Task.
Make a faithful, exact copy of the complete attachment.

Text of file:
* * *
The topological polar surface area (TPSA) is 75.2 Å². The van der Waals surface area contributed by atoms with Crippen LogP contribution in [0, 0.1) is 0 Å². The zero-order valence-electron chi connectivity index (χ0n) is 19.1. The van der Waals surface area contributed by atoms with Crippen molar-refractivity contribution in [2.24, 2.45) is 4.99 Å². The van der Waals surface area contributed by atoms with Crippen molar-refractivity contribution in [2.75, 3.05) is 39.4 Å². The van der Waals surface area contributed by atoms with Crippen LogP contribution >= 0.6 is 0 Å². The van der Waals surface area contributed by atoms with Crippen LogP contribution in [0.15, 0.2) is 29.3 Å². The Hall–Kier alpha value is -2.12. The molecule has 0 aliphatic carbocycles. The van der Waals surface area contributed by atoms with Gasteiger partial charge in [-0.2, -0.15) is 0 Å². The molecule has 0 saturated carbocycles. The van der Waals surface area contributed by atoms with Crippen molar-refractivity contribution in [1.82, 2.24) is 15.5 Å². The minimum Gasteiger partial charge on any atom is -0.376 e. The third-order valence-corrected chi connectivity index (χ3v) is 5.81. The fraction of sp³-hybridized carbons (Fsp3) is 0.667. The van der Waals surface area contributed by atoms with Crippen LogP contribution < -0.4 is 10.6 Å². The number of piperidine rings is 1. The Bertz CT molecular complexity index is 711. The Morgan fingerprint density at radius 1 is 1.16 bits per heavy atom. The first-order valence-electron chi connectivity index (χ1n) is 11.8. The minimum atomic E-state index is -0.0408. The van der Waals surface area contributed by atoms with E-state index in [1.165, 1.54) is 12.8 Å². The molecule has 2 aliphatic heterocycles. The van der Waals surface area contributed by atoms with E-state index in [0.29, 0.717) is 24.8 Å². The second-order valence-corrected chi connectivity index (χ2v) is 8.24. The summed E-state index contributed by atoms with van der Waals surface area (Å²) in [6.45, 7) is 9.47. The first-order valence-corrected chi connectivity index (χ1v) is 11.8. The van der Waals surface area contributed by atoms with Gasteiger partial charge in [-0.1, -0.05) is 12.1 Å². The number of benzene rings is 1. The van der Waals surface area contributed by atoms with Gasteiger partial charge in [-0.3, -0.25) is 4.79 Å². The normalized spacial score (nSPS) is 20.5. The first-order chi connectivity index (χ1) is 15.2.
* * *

The topological polar surface area (TPSA) is 75.2 Å². The van der Waals surface area contributed by atoms with Crippen LogP contribution in [0, 0.1) is 0 Å². The zero-order valence-electron chi connectivity index (χ0n) is 19.1. The van der Waals surface area contributed by atoms with Crippen molar-refractivity contribution in [2.24, 2.45) is 4.99 Å². The van der Waals surface area contributed by atoms with Crippen molar-refractivity contribution in [2.75, 3.05) is 39.4 Å². The van der Waals surface area contributed by atoms with Crippen LogP contribution >= 0.6 is 0 Å². The van der Waals surface area contributed by atoms with Crippen LogP contribution in [0.15, 0.2) is 29.3 Å². The Hall–Kier alpha value is -2.12. The molecule has 0 aliphatic carbocycles. The van der Waals surface area contributed by atoms with Gasteiger partial charge in [-0.2, -0.15) is 0 Å². The molecule has 0 saturated carbocycles. The van der Waals surface area contributed by atoms with Crippen molar-refractivity contribution in [1.82, 2.24) is 15.5 Å². The minimum Gasteiger partial charge on any atom is -0.376 e. The third-order valence-corrected chi connectivity index (χ3v) is 5.81. The fraction of sp³-hybridized carbons (Fsp3) is 0.667. The van der Waals surface area contributed by atoms with Crippen LogP contribution < -0.4 is 10.6 Å². The number of piperidine rings is 1. The Bertz CT molecular complexity index is 711. The Morgan fingerprint density at radius 1 is 1.16 bits per heavy atom. The first-order valence-electron chi connectivity index (χ1n) is 11.8. The minimum atomic E-state index is -0.0408. The van der Waals surface area contributed by atoms with E-state index in [1.165, 1.54) is 12.8 Å². The molecule has 2 aliphatic heterocycles. The van der Waals surface area contributed by atoms with E-state index in [0.29, 0.717) is 24.8 Å². The second-order valence-corrected chi connectivity index (χ2v) is 8.24. The summed E-state index contributed by atoms with van der Waals surface area (Å²) in [6.45, 7) is 9.47. The first-order valence-corrected chi connectivity index (χ1v) is 11.8. The van der Waals surface area contributed by atoms with Gasteiger partial charge in [-0.1, -0.05) is 12.1 Å². The number of benzene rings is 1. The van der Waals surface area contributed by atoms with Gasteiger partial charge in [-0.3, -0.25) is 4.79 Å². The normalized spacial score (nSPS) is 20.5. The first-order chi connectivity index (χ1) is 15.2.